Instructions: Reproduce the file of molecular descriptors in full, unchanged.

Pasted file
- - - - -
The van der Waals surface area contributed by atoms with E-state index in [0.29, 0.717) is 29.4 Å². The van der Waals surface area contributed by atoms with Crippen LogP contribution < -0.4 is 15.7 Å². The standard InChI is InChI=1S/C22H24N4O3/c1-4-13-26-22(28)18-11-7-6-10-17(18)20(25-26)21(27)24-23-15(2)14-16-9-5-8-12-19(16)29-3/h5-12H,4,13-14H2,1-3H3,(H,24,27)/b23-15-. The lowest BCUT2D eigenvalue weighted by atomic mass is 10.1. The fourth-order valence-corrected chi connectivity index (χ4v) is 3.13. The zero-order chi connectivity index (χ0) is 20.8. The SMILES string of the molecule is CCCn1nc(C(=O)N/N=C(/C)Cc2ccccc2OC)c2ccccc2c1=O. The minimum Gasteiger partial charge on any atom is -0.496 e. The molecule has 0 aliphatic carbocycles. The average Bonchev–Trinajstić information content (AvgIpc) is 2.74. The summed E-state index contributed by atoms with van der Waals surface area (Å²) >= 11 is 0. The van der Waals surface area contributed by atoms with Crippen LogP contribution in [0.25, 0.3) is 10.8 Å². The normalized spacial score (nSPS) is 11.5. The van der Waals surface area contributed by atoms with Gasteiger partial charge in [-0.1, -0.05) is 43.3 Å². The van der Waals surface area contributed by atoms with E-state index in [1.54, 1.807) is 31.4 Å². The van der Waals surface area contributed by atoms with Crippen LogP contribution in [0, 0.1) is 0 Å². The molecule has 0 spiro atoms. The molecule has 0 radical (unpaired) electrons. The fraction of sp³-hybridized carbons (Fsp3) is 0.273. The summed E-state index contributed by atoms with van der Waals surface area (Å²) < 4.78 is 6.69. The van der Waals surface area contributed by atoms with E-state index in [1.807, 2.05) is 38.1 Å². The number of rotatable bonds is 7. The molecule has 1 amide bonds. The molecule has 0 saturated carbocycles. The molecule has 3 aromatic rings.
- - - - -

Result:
The van der Waals surface area contributed by atoms with E-state index in [0.29, 0.717) is 29.4 Å². The van der Waals surface area contributed by atoms with Crippen LogP contribution < -0.4 is 15.7 Å². The standard InChI is InChI=1S/C22H24N4O3/c1-4-13-26-22(28)18-11-7-6-10-17(18)20(25-26)21(27)24-23-15(2)14-16-9-5-8-12-19(16)29-3/h5-12H,4,13-14H2,1-3H3,(H,24,27)/b23-15-. The lowest BCUT2D eigenvalue weighted by atomic mass is 10.1. The fourth-order valence-corrected chi connectivity index (χ4v) is 3.13. The zero-order chi connectivity index (χ0) is 20.8. The SMILES string of the molecule is CCCn1nc(C(=O)N/N=C(/C)Cc2ccccc2OC)c2ccccc2c1=O. The minimum Gasteiger partial charge on any atom is -0.496 e. The molecule has 0 aliphatic carbocycles. The average Bonchev–Trinajstić information content (AvgIpc) is 2.74. The summed E-state index contributed by atoms with van der Waals surface area (Å²) >= 11 is 0. The van der Waals surface area contributed by atoms with Crippen LogP contribution in [0.25, 0.3) is 10.8 Å². The normalized spacial score (nSPS) is 11.5. The van der Waals surface area contributed by atoms with Gasteiger partial charge in [-0.1, -0.05) is 43.3 Å². The van der Waals surface area contributed by atoms with E-state index in [1.54, 1.807) is 31.4 Å². The van der Waals surface area contributed by atoms with Crippen LogP contribution in [0, 0.1) is 0 Å². The molecule has 0 spiro atoms. The molecule has 0 radical (unpaired) electrons. The fraction of sp³-hybridized carbons (Fsp3) is 0.273. The summed E-state index contributed by atoms with van der Waals surface area (Å²) < 4.78 is 6.69. The van der Waals surface area contributed by atoms with E-state index in [1.807, 2.05) is 38.1 Å². The number of rotatable bonds is 7. The molecule has 1 amide bonds. The molecule has 0 saturated carbocycles. The molecule has 3 aromatic rings.